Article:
Author David Riese was having coffee one morning in his usual café when Riva Weiss, an older woman author Dave Riese had spoken to from time to time came over, sharing a story about a passionate love she had when just 18. Building on what Riva had told him, Dave expanded the bones of her story to a novel of a wonderfully poignant romance. Being built on a true story adds to the depth and interest of this work. To this day, Dave is still in touch with Riva, who turned 88 this year. In 1951, the fictional Rebecca Wiseman meets and falls in love with Sol Gottesman at a YMHA dance. Despite coming from different social classes and families, the two are passionate in this first love. Based on a true-life romance, Dave writes a very romantic novel with a clear understanding of how both young men and women react to a first love. Sol woos Rebecca with beautiful flowers, fancy restaurants and whispered phone calls. Rebecca dreams of Sol, calls him frequently, quite forward for a young woman of that time, and even is the aggressive one romantically. Dave said that his ideas about romance did…

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Can you imagine anything better than a good mystery and sweet rolls?

Hush Girl by Gloria Zachgo is a well-written novel so intimate it reads like a memoir.  After the death of her father, memories and nightmares begin to re-emerge for main character Nicole Reed.  These caused panic attacks, an inability to speak, mood swings and loosing of her grasp on reality. But what was her childhood reality? That is what Nicki both needs and fears to find. Nicki and readers doubt her sanity as Gloria blurs memory, visions and nightmare. At the same time as the author takes us back into Nicki’s abusive past, we are led through her healing through counseling and family support. Although a long and difficult process, we see the healing value of counseling. Nicki is a writer within the novel, writing a mystery within a mystery, her writing modeling the author’s own writing process. As a retired principal, I encountered children who had been abused.  As difficult as it was for me to learn what had happened to them and then report to the proper agencies, there was much more anguish for these children.  Through fear, threats and pain, they were forbidden to speak. Their abusers had engrained a culture of silence in them.  I saw children…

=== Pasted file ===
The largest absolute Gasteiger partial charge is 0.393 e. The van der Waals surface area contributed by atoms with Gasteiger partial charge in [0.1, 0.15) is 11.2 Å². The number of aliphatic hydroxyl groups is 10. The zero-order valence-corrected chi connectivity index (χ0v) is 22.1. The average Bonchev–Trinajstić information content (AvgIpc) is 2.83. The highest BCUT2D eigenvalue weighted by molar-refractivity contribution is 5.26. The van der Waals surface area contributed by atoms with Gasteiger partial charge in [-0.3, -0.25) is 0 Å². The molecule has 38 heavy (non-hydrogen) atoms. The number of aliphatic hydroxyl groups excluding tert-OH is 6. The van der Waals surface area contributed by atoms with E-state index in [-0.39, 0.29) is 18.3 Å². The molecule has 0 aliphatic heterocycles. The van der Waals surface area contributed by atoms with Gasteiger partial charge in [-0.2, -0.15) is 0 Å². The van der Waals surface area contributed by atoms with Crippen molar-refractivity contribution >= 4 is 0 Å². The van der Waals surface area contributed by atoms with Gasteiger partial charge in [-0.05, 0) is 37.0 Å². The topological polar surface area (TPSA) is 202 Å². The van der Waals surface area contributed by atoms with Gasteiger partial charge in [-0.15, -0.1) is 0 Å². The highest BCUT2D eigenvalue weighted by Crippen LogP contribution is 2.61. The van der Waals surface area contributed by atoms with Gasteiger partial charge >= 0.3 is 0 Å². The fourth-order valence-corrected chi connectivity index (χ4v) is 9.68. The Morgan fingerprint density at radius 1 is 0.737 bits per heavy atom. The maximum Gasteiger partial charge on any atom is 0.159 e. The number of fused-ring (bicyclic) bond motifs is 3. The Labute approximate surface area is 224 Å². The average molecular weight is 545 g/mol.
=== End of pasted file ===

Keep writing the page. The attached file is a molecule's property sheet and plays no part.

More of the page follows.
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More Thoughts on the Newsletter Rage-

  A reader’s thoughts First of all, let me say that, at times, I like getting newsletters from my favorite authors- but it can be over done! Most of the time I am the one who seeks out subscription on their newsletter but I am definitely not a fan of being “forced” to sign up when visiting a website. Pop ups that require you to sign up for the newsletter to allow you onto the website really annoy me – not what an author wants!  I actually think this may discourage some people who are just browsing and getting to know you as an author.  Getting an email for your list is not as important as winning a fan!  I have found that sometimes I sign up just to get a look at the authors website  and his/her books and then when the emails come pouring in, I unsubscribe, and I am sure I am not alone. The big question is Do Newsletters turn into sales?  I’m not sure.  I don’t think that forcing subscribers to sign up for your subscription is helpful and too many emails is soon considered spam.  Where I do think it is helpful is when…

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Another Tasty Idea and a Great Book!

Kitchen Brigade by Laurie Boris Dystopian novels have a long and popular history, from classics such as The Time Machine, Brave New World and 1984 to the more modern Hunger Games, The Handmaid’s Tale and Divergent.  Some take place in a specific time and place and some are vague or fantasies. Some dystopian novels use unknown tyrants while others use current US rivals, such as the Chinese, Cubans or Russians. That is the route of The Kitchen Rivals by Laurie Boris, which uses a specific enemy, the Russians and their allies, the Cubans, as the tyrannical rulers who have taken over the eastern part of the US. Its setting is also specific, taking place in the Hudson Valley, where the author lives. Laurie skillfully places the main scenes in the kitchen, where main character Valerie, now called Three, with her fellow chefs, including Chef Svetlana, under whom she had previously studied at the Culinary Institute of America create meals for the general, his staff and visitors. Food is an important focus in the novel.  While the kitchen chefs are prisoners, food still provides joy, love and artistry. It is used as payment, as for chef Four, and used horribly, as when the child Tomàs is forced to taste food in case…

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It’s a Tough Market for Authors

                          Florence Osmund                                                                                                                                                                                                                  Author and Contributor When it dawned on me last year that I was making less money but spending more time promoting and marketing my books than I did three years earlier when I had fewer to offer, I decided to take a break from writing and focus on what I was doing wrong. Since my marketing strategy hadn’t changed during these years, I was pretty sure it was the industry that had changed around me, and I had to understand this in…